Travelling with kids is not something I have a great deal of experience of but I often get asked about what to do in Portugal with kids. To supplement my own knowledge, I asked several family travel bloggers to tell us about what their children enjoyed most during their trip to Portugal.
Most of these activities are aimed at younger kids, although they include places that I have enjoyed as an adult. A few of the suggestions are specifically teen-focused.
For practical advice about travelling to Portugal with kids, see this article.
Things to do in Lisbon with kids
Have an underwater adventure at Lisbon Oceanarium
When my stepchildren were still young or pre-teens, we visited the Oceanarium in Lisbon, which is the largest salt water aquarium in the world. It was the first time that any of us had been to an aquarium and I’m not sure who got the most out of it – them or me!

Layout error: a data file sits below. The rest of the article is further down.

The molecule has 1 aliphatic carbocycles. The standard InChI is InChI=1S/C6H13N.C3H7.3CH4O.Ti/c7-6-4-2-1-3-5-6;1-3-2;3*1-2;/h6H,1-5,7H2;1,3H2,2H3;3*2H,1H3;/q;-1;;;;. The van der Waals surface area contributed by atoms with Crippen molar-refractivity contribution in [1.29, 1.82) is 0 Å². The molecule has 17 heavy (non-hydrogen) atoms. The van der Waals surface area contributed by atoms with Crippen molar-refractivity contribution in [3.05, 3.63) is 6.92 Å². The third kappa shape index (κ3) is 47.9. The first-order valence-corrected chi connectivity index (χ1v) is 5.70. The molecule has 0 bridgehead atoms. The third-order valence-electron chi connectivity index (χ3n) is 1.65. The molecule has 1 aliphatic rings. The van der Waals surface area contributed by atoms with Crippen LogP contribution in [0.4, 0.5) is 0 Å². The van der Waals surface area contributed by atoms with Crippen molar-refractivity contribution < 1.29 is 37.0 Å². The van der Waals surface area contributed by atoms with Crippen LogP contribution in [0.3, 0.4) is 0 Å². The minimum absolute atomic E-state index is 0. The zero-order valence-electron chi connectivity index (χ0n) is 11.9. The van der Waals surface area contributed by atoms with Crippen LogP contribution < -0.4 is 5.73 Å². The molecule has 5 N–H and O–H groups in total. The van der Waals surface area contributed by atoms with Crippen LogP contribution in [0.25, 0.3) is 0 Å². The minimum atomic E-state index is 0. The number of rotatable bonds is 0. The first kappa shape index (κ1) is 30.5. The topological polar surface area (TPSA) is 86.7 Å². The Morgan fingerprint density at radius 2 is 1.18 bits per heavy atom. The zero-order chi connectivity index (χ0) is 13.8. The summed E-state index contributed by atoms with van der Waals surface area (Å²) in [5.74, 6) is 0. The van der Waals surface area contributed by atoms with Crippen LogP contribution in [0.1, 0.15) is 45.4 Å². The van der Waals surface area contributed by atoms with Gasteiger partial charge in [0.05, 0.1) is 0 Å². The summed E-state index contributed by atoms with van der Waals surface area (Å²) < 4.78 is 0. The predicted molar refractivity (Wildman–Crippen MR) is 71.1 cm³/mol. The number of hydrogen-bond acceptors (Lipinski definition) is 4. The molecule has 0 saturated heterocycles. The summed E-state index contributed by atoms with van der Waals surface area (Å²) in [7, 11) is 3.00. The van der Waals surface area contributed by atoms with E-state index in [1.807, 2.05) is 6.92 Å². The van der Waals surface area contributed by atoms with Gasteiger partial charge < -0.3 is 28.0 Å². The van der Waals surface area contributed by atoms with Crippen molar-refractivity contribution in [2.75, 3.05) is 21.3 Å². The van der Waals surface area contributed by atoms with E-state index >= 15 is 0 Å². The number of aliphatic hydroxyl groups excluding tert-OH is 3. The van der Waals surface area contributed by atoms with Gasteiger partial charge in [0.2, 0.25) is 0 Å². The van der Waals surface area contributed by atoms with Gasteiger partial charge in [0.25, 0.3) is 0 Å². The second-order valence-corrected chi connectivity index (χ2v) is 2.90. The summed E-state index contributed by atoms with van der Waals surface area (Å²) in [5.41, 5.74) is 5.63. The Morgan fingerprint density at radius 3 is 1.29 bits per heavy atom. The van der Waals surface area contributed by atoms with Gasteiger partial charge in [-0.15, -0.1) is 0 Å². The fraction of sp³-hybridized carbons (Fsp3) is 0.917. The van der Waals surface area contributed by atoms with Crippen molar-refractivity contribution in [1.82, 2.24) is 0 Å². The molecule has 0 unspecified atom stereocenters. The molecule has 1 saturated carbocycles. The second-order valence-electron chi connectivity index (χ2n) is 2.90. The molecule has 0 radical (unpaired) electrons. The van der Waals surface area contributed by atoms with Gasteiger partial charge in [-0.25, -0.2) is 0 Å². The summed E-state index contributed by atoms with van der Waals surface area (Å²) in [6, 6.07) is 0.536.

Suffice it to say that the sea otters will melt the hardest of hearts while the penguins keep you entertained with their endless antics. Being almost nose to nose with sharks proved exhilarating and we were all slightly weirded out by the fat round sunfish. The dreamily floaty dragon fish and sea anemones are mesmerising and there are plenty of colourful tropical fish to brighten things up.
Avoid the queues by purchasing your tickets online in advance. Print the voucher and take it to the reception desk to swap it for a ticket.
Head to Belém for the best Instagrammable settings
Contribution from Whitney from Designs For Travel
Take a trip with your teens outside of the centre of Lisbon, and visit the district of Belem. Experience some important historic sites from the country’s Golden Age followed by a visit to a famous cafe. Belem is a great destination for families with teenage kids, and an impressive place to walk around.
Start at the famous Belem Tower, a UNESCO World Heritage Site, built in the 1500’s. Teens will enjoy taking photos in front of this beautiful tower, sitting in the river (perfect for a social media post!). It’s free to look at from the nice park in front, but there is a cost to go in (may only be worth it if your kids are interested in going inside.)